Mared Parry, from North Wales, was sent sexual messages from men 10 years older than her on Facebook when she was aged just 14.

Mared, who has waived her right to anonymity, was groomed to send semi-naked pictures to them.

She said: “At the beginning it was messages like ‘Hey, how are you?’ But as the weeks went on, they started sending messages that were more and more sexual. It was so subtle; that’s why it is so easy for an online chat to slip into being so wrong.

“If I didn’t reply or speak the way they wanted me to, then they would say: ‘You’re just too immature for me’. They were so manipulative, but you don’t even notice it.

“Looking back at it now, it’s scary to think that I sent semi-naked pictures to older guys. It could have gone a lot further.”

Peter Wanless, NSPCC chief executive, said: “These numbers are far higher than we had predicted, and every single sexual message from an adult to a child can have a huge impact for years to come.

“Social networks have been self-regulated for a decade and it’s absolutely clear that children have been harmed as a result.

“I urge digital secretary Matt Hancock to follow through on his promise and introduce safety rules backed up in law and enforced by an independent regulator with fining powers.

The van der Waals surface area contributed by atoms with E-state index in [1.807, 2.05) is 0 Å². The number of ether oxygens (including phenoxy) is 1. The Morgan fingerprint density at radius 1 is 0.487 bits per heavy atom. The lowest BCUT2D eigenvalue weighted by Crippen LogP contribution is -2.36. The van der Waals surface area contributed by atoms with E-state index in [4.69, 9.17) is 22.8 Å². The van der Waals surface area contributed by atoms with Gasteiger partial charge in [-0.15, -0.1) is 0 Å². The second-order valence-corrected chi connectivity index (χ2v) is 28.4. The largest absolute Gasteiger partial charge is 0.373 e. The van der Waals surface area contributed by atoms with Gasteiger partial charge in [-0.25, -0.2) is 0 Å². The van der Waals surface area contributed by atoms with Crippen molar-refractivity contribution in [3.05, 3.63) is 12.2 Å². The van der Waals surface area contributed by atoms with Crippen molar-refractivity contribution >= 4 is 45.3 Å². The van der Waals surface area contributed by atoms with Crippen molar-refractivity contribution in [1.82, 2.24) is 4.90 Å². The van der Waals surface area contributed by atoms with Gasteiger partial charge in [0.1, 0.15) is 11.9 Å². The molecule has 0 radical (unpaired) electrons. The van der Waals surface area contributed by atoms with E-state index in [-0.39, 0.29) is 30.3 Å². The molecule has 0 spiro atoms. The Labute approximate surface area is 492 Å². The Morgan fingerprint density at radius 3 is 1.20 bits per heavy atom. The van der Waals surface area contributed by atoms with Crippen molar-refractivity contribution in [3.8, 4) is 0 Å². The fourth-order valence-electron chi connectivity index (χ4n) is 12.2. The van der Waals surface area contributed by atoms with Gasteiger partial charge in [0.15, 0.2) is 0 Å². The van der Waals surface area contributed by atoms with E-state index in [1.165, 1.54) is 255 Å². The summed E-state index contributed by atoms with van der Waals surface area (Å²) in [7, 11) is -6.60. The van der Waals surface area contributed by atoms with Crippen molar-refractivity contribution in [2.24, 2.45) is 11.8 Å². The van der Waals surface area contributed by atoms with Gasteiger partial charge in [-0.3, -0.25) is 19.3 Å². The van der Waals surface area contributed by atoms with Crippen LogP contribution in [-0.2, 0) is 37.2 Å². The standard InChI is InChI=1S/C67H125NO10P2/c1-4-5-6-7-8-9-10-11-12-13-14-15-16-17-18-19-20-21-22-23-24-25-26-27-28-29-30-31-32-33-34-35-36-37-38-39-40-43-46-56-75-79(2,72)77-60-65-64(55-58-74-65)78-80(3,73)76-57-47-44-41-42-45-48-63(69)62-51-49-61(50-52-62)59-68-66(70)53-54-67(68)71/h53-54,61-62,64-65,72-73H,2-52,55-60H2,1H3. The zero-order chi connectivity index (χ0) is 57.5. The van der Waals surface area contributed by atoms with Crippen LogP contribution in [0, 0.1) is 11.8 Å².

“Social networks must be forced to design extra protections for children into their platforms, including algorithms to detect grooming to prevent abuse from escalating.”

In Wales, NSPCC Cymru has called for the Welsh Government to co-ordinate and progress efforts to keep children as safe in their online worlds as they are offline.

Last year, Welsh Government announced plans to produce a children and young persons’ online safety action plan.

The NSPCC hopes it will deliver practical help and support for schools, parents and others in Wales involved in child protection online when it is published.

How Safe Are Our Children? takes place at the Queen Elizabeth II Centre, in Westminster, London on June 20-21.

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Grant money available to improve play areas in Ceredigion

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CEREDIGION COUNTY COUNCIL has been awarded £100,800 from the Welsh Government’s Rural Communities Development Fund to finance capital works in four play areas across Ceredigion.

On June 19, the Council’s Cabinet authorised the project’s commencement.

The four play areas are Ponterwyd Play Area, Llanon Tennis Courts, Llanddewi Brefi Play Area and Cardigan Skate Park. The money will improve playing and leisure opportunities in these areas.

The full cost of the work is estimated to be £126,000, with the grant contributing 80% of the cost and the town and community councils will provide the remaining 20%.

The Cabinet member responsible for Learning Services and Lifelong Learning, Councillor Catrin Miles, said, “Quality and safe playing opportunities are important to the county’s children as well as for their parents. I’m delighted that the Cabinet could authorise such a project and I’m sure the play areas will be well used after being improved.”

The project may start from July 18, 2018 and must end by April 30, 2019.